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Universal Acceptance of New Top-Level Domains Reloaded

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Dirk Krischenowski

One challenge for all new top-level domains (TLDs) is the so-called Universal Acceptance. Universal Acceptance is a phenomenon as old as TLDs exist and may strike at many occasions e.g.:

• Using a very short email address like a@d.am
• Using an IDN email address like λ@ελ.ελ
• Using an email address or domain name based on a new gTLD
• Filling out an online form or using a software application either using email addresses or domain names as described before
• Other events

The effect when universal acceptance hits you is that you cannot send or receive email, get error messages or even worse when it looks like everything works but it does not, and you do not even get a notification.

All new gTLD registry operators but not limited to them are facing this problem and registrants are the people that are hurt by this problem.

The software and hardware which does not take into effect that since 2014 more than thousand new gTLDs have been added as valid TLDs. As this software and hardware will still be used for many years, the problems may not be fixed completely anytime soon. ICANN has identified this problem and is working with the Internet community, especially the technical community, to palliate the problem.

Reloaded – The medal has two sides

Throughout the last three years, Universal Acceptance has merely been seen as a technical problem. But as Registry Operator for .berlin, we are not only running all the technical stuff, we also market domain names to Berliners. By this, we have experienced that Universal Acceptance has two sides like a medal. There is not only the obvious technical side that contributes to Universal Acceptance but also the people's side of the medal which seem to us equally important. We brought this to a simple formula which we would like to propose:

Universal Acceptance &nsash; Technical Acceptance + People's Acceptance

Please see our definitions below for which we adopted the existing wording done by ICANN with some new definitions we would like to suggest.

* * *

The technology side of Universal Acceptance

Technical Acceptance – is the concept that all domain names should be treated equally by technical systems. Domain names and email addresses should be accepted, stored, processed and displayed in a consistent and effective manner.

Linkification – is the action when a software application uses algorithms and rules to determine whether a string should create a hyperlink to a valid Internet location (URL) or an email address (mailto:) and executes the linkification.

+

The people's/consumer's side of Universal Acceptance

Universal Awareness – is when those people who are domain name owners or want to become domain name owners are aware of the large choice and benefits of the new top-level domains that complement the legacy TLDs.

Universal Recognition – is when people, especially Internet users, identify a combination of two or more labels separated by dots as a potential domain name and type it into a browser or search bar or forward that information.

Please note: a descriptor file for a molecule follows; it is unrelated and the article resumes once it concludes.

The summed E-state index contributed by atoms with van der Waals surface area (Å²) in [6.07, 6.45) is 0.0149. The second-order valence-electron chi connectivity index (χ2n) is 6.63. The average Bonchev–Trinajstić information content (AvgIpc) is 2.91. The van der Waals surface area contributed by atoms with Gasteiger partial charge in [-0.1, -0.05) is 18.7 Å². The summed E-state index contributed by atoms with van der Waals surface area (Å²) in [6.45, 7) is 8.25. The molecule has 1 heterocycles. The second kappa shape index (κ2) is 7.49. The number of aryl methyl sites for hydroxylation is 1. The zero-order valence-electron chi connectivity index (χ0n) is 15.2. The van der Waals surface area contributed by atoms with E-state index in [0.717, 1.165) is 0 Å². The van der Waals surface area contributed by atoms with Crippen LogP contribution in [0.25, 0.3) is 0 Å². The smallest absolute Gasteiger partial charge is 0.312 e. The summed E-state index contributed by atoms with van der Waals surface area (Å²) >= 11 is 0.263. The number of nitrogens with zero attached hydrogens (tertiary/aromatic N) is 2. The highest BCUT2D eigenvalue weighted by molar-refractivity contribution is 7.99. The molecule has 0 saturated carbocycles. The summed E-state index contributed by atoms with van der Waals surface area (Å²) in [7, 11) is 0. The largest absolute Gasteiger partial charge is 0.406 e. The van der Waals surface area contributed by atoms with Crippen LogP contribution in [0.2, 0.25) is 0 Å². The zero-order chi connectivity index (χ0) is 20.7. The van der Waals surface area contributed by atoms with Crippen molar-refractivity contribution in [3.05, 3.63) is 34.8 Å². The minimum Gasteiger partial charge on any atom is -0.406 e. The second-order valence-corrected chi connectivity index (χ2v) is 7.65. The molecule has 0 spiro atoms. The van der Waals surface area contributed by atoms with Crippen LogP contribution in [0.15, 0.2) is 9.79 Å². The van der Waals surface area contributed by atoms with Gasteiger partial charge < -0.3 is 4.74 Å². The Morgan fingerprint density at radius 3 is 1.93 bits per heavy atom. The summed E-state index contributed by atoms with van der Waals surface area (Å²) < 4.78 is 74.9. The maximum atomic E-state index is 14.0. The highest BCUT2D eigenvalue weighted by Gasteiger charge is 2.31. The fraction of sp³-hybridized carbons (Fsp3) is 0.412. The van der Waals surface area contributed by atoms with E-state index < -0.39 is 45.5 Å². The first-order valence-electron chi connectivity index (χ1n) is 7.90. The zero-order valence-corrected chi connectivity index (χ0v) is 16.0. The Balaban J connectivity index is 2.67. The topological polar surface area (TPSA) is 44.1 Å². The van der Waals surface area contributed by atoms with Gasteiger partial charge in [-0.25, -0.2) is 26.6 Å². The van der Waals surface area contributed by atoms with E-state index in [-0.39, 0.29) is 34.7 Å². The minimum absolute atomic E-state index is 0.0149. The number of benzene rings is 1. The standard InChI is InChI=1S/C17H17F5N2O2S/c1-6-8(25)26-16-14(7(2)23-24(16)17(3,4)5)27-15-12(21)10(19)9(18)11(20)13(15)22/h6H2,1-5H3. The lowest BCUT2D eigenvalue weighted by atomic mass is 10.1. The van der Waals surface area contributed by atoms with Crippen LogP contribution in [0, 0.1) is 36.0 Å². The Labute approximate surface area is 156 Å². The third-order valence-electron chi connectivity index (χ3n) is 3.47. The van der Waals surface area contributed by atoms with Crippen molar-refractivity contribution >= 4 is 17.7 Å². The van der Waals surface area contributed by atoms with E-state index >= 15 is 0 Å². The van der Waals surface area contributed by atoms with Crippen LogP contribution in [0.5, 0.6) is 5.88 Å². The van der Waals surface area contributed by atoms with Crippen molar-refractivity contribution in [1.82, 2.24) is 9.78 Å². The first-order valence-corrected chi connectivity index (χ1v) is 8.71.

=

The full picture of Universal Acceptance

Universal Acceptance – is the state when both, technology and people, identify a label.label combination as a potential or real Internet address (= domain name) and perform appropriate action on it.

* * *

Our Suggestion

In order to overcome the Universal Acceptance issues, we would like to make the following suggestion:

With enormous existing funds of over US$ 230 million from the new gTLD auction proceeds, ICANN could spend a serious amount for a worldwide campaign towards all stakeholders relevant to Universal Acceptance. Stakeholders may range from the large Internet companies to software developers, IT people, advertisers and the general public.

By Dirk Krischenowski, Founder and CEO of dotBERLIN GmbH & Co. KG. More blog posts from Dirk Krischenowski can also be read here.

Related topics: Email, Multilinguism, Top-Level Domains

 
   

Comments

Well stated Jothan Frakes  –  Mar 15, 2017 10:20 AM PDT

I appreciate that you have documented this so well.

Opponents of new TLDs often point towards mentions of non-functioning domains and use these issues as a means to spread doubt.  Focusing on the technical realm (and I grossly oversimplify the UA issue here) I Help others understand by saying that it is akin to the year 2000 issue, where perfectly functional software which had been built to store 2 digit years needed to be updated to 4 digit years.

Perhaps a better example might be one of internationalization - where software to store a US zip code as a 5 digit or 9 digit number within a customer address would require updating to be alpha-numeric and longer for use in other countries of the world that use postal codes that use a different structure.

With evolution and internationalization, there are often created needs to update systems, tools, and storage in order to things work as expected.

If people are looking for more information about ICANN and the activities of the UASG, there is information available at uasg.tech.  There is now a form which allows trouble reporting for issues of where software is misbehaving or not functioning with a domain name.

Yes, Jothan, thank you.I agree with you Dirk Krischenowski  –  Mar 15, 2017 10:26 AM PDT

Yes, Jothan, thank you.

I agree with you that these issues do not mean the TLDs are broken.

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